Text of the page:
This weekend, I was searching for burial information for my great grandfather, James Earl Jeffries (1883-1944). His death certificate told me his body had been removed to Appleton City, Missouri for burial. I’m going to southwest Missouri next month and hope to visit his grave. So I’m trying to pinpoint where exactly to go.
Imagine my delight when the second item that came up on a search of his name at Ancestry.com was a link to a government Application for Headstone and Marker. James was a veteran: He had fought in the Philippine Insurrection. His widow, my great grandmother, applied to the War Department for a headstone for his unmarked grave two and a half years after he died.
The form not only tells me that he was buried in Pleasant Grove Cemetery in Appleton City, but it gives me his military rank, company and regiment (and serial number), as well as enlistment and discharge dates, and the fact that he was honorably discharged. Even more intriguingly, it supplies an address in Pueblo, Colorado, for my great grandmother. I had not been aware she lived in Colorado after her husband died. I had thought (from conversations with my mother) that she had moved directly to Spokane, Washington, from Missouri after his death. Her sister, I believe, lived in Pueblo. Time for a conversation with my mother!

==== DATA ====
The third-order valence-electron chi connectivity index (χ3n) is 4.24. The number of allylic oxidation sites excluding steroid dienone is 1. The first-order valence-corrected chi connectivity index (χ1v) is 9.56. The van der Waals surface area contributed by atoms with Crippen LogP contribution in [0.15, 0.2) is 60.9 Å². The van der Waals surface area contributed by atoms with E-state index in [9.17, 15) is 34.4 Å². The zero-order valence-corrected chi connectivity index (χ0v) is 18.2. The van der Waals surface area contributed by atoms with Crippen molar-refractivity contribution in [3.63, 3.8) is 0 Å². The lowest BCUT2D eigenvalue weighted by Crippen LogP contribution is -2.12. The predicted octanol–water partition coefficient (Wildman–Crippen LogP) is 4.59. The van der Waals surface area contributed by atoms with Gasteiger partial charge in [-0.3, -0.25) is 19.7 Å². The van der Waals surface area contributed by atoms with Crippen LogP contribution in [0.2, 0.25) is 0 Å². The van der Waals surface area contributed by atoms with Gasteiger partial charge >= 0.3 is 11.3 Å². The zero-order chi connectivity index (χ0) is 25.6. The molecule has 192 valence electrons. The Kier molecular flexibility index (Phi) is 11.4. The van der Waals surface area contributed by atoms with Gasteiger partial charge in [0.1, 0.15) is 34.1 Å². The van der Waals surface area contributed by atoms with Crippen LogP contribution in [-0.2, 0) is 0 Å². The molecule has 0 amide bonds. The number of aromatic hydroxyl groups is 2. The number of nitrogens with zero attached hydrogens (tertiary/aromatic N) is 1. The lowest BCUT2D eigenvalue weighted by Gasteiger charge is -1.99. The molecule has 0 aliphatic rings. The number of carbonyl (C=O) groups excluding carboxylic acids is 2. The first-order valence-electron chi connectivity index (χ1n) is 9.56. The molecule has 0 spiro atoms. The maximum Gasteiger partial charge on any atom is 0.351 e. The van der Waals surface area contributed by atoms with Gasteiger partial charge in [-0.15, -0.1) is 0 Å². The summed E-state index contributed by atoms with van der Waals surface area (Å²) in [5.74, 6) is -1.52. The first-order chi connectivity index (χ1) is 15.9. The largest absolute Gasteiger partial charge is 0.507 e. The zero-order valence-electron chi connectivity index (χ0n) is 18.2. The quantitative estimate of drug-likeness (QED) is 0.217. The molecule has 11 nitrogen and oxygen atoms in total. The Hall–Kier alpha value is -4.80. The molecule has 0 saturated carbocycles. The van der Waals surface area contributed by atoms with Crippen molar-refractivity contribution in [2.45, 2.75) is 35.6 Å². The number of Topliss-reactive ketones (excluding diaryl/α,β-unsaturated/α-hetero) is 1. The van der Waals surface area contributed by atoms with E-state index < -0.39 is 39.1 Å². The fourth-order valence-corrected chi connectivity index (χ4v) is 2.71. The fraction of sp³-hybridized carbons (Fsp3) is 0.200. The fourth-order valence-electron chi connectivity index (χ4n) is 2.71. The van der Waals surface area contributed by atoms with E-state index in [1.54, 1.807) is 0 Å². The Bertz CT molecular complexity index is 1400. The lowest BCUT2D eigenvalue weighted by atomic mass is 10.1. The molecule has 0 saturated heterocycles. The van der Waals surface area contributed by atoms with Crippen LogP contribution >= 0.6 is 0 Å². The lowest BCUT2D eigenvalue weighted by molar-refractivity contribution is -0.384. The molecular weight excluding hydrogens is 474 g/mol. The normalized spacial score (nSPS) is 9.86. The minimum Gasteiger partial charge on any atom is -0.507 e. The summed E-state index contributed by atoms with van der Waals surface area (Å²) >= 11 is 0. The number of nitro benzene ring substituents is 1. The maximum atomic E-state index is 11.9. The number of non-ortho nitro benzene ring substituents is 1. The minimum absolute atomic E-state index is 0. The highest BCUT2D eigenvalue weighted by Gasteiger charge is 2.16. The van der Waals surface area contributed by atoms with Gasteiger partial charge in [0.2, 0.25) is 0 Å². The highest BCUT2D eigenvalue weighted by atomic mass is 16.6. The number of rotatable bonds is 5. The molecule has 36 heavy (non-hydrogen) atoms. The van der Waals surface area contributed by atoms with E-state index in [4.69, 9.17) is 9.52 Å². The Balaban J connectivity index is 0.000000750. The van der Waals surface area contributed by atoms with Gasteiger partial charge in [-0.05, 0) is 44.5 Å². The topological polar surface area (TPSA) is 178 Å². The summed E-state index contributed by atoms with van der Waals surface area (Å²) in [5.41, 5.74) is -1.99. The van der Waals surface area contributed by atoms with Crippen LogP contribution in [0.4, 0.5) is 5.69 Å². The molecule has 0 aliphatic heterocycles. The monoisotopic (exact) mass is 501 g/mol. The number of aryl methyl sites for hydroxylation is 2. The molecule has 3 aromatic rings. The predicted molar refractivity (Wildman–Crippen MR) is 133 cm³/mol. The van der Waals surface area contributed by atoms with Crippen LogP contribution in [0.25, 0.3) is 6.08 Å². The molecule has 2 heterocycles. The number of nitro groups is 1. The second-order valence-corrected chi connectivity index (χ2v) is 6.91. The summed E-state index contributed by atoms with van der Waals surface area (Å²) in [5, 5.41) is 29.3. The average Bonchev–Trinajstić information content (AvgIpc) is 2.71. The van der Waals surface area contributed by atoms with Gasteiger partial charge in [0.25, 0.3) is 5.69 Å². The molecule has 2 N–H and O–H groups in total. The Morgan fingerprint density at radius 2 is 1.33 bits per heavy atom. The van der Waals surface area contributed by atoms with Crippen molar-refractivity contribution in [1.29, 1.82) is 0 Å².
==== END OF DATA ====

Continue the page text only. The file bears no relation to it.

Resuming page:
Finds like these are always so exciting. To me, there’s something so real about a form filled out by hand. I feel as though I’m there, witnessing a little bit of history. And it’s so wonderful when the hand written form, like this one, is completely legible.